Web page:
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slightly surprised by conversation with the in-laws about higher education.

(12 Posts)
DisasterArea Tue 27-Jan-09 09:42:46

nephew is nearly 15. converstaion went along the lines of him needing to start looking for a job for when he leaves school at 16.
was aghast as nephew is bright. no consideration of college, university, apprentiships nothing. both his mother and my mother-in-law (also her MIL) really think he'll be better off just getting a job.

perhaps this should be an AIBU. but i was sort of under the impression that most young people go on to some sort of learning after 16. i thought to get any sort of job you need some sort of education or skills.

i'm a bit sad for nephew because he could do so much more with some encouragement.

i'm also a bit concerned that when the time comes they'll think i'm the odd one for expecting my DDs to go on further after school.

so do people really just 'get a job' at 16? is that feasable? am i wasting my time wondering how to fund my DDs through university?

mysterymoniker Tue 27-Jan-09 09:45:28

are you the only one in the family who went to university? maybe it's just not their way

yanbu anyway

kando Tue 27-Jan-09 09:50:22

Doesn't your nephew get a say in it then? Don't they go on to 6th form college or something? (Sorry, was educated in Scotland where they don't have separate colleges for a levels).

lljkk Tue 27-Jan-09 10:40:42

They can get a job AND go to college/Uni. Actually, that is what an awful lot of them are doing, nowadays.

newpup Tue 27-Jan-09 10:51:36

University is a fantastic opportunity and one I would love for my girls. BUT only if it is right for them, I do not think it is helpful to anyone to go and get a degree in something impractical and useless and then leave in debt and out of work! DH and I both studied for vocational professions at uni. Perhaps your nephew is not academically inclined or is better off seeking an apprenticeship?

All to often Uni is presented as the only option and a lot of time and money is wasted, when other more appropriate routes are better. However, if your nephew wishes to go to uni or college but is not being encouraged or listened too that is another mattter. Maybe, you could just ask him if he has thought about going and offer him your experience.

newpup Tue 27-Jan-09 10:52:31

Sorry, should be - all TOO often.

mumoverseas Tue 27-Jan-09 11:19:15

That is really sad that he is not getting any encouragement for further education.
I really wanted to go to college when I finished my O levels (showing my age) but my parents (mainly my mother) was insistent that I had to get a job straight away and so I left school on the friday and started my first job on the monday and ended up giving my mum half my weeks salary for board and lodgings. Did several basic dead end jobs for around 4 years before I joined the police force. After a few years I realised I wanted to do more and in my spare time (not that I had much as had a young baby then) I studied law and finally after a very long hard slog I qualified as a lawyer which was very hard whilst working and having one (then two by the time I qualified) DC. I often wish I'd had the chance to go to college/uni.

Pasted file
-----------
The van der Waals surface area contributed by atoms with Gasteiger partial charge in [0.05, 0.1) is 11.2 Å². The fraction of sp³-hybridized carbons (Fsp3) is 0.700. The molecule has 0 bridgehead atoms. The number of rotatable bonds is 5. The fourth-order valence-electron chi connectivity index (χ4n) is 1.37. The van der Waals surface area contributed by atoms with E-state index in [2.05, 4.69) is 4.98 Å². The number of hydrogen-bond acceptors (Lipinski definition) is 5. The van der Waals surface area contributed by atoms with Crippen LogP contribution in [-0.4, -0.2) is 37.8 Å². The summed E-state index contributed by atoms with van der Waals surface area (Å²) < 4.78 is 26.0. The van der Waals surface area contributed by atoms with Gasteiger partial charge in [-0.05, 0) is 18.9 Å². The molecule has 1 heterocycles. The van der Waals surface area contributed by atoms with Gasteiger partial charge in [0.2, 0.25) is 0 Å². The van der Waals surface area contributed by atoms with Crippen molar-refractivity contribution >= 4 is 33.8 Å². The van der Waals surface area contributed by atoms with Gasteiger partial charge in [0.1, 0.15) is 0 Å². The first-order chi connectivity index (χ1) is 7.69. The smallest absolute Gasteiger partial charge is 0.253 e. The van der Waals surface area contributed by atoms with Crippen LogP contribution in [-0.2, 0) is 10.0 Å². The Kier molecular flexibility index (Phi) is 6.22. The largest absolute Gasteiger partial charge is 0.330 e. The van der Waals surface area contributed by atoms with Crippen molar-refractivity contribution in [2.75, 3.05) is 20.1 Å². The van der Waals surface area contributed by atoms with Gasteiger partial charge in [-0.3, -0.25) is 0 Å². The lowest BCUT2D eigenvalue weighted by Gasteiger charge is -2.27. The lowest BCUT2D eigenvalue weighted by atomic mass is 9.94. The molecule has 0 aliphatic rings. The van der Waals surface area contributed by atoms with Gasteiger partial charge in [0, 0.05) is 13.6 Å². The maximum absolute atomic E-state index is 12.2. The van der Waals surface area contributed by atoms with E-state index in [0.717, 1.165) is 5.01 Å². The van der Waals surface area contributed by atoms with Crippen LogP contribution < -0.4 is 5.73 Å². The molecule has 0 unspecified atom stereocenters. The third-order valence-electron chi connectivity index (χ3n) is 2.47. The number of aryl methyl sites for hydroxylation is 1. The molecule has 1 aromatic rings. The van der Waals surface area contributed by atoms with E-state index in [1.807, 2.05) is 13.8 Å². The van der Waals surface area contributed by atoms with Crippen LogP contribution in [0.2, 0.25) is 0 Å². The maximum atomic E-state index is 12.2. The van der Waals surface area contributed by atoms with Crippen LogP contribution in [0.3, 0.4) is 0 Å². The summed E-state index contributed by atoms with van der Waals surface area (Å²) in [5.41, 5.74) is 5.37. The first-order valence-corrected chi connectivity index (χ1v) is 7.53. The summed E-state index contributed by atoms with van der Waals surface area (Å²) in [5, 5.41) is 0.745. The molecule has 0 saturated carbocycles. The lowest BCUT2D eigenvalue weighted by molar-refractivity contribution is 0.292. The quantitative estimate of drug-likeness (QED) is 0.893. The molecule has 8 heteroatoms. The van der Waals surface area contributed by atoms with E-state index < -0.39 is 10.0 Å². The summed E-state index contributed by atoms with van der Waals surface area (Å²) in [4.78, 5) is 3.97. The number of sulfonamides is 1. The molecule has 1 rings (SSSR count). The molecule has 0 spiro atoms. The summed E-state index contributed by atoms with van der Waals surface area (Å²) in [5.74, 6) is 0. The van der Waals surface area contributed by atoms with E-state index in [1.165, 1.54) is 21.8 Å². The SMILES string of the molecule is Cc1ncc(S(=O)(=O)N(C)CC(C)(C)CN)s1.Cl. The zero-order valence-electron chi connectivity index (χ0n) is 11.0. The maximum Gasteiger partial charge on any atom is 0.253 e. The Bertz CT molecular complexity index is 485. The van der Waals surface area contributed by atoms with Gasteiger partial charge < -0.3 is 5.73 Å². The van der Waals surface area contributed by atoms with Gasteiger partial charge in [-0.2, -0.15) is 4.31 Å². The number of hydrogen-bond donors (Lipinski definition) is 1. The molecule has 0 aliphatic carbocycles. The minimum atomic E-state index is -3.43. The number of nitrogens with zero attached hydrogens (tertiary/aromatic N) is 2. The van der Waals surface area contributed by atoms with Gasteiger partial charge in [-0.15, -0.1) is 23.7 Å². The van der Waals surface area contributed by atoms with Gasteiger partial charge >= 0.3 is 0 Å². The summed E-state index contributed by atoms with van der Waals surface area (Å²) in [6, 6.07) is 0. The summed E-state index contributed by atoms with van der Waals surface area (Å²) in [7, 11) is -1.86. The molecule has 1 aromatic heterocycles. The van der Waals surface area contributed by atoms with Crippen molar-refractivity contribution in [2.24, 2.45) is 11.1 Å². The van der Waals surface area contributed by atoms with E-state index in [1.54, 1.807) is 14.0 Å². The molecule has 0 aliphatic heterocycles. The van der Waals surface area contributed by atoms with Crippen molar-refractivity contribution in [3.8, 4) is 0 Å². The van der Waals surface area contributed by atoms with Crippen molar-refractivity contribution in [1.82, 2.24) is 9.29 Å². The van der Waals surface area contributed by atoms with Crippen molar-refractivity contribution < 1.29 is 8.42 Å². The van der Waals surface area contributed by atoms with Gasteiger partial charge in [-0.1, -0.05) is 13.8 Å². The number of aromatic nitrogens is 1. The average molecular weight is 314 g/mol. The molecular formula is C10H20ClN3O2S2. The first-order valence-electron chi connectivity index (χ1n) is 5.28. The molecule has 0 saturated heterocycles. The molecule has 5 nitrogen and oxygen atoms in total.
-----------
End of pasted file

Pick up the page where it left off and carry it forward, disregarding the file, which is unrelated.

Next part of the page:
My eldest is now 15 and part-way through his GCSE's and I have sacrified so much to put him and his sister (12) through private school and am saving for his university fees.
I also have another DD aged 2 and another DC due in 12 days and am already planning for their further education.
DS wants to go to uni and become a barrister. DD wants to become a dancer/WAG but if any of mine want to go to college/uni I want to be in a position to support them.

Pimmpom Tue 27-Jan-09 11:21:20

I think it is the norm to stay on at 6th form or go to college, whether thinking of going to uni or not.

Madsometimes Tue 27-Jan-09 11:47:13

A friend has a son who left school at 16 and went to work, despite gaining 9 good GCSE's. After working for a year, he decided to go to college because he had seen life from the other side (work). It was only by getting a taste of the harsh realities of working life that he knew that he wanted to go to college. For him, it was an early gap year.

So if your nephew does decide to go out to work at 16, it does not mean that the world of further and higher education will be closed to him forever. I would quite like my own dd to take a year out before A'levels, but I doubt that will be possible because school leaving age will be higher by then.

alphabetsoup Tue 27-Jan-09 12:53:00

but he's 15 not 17; op is talking not of university per se, but just continuing his basic education, whether that be A levels or some kind of diploma. It does seem very young to be writing off that part of his development without thinking further about what options are available to him.

Pimmpom Tue 27-Jan-09 13:08:20

Exactly alphabetsoup - You are a long time working so wouldn't want dd to start at 16.

DisasterArea Tue 27-Jan-09 18:30:22

think that is what i find a bit sad. so many years working ahead. seems a shame to have to be an adult already.
not even sure if it's not what he wants anyway. was just shocked that there wasn't even that option.

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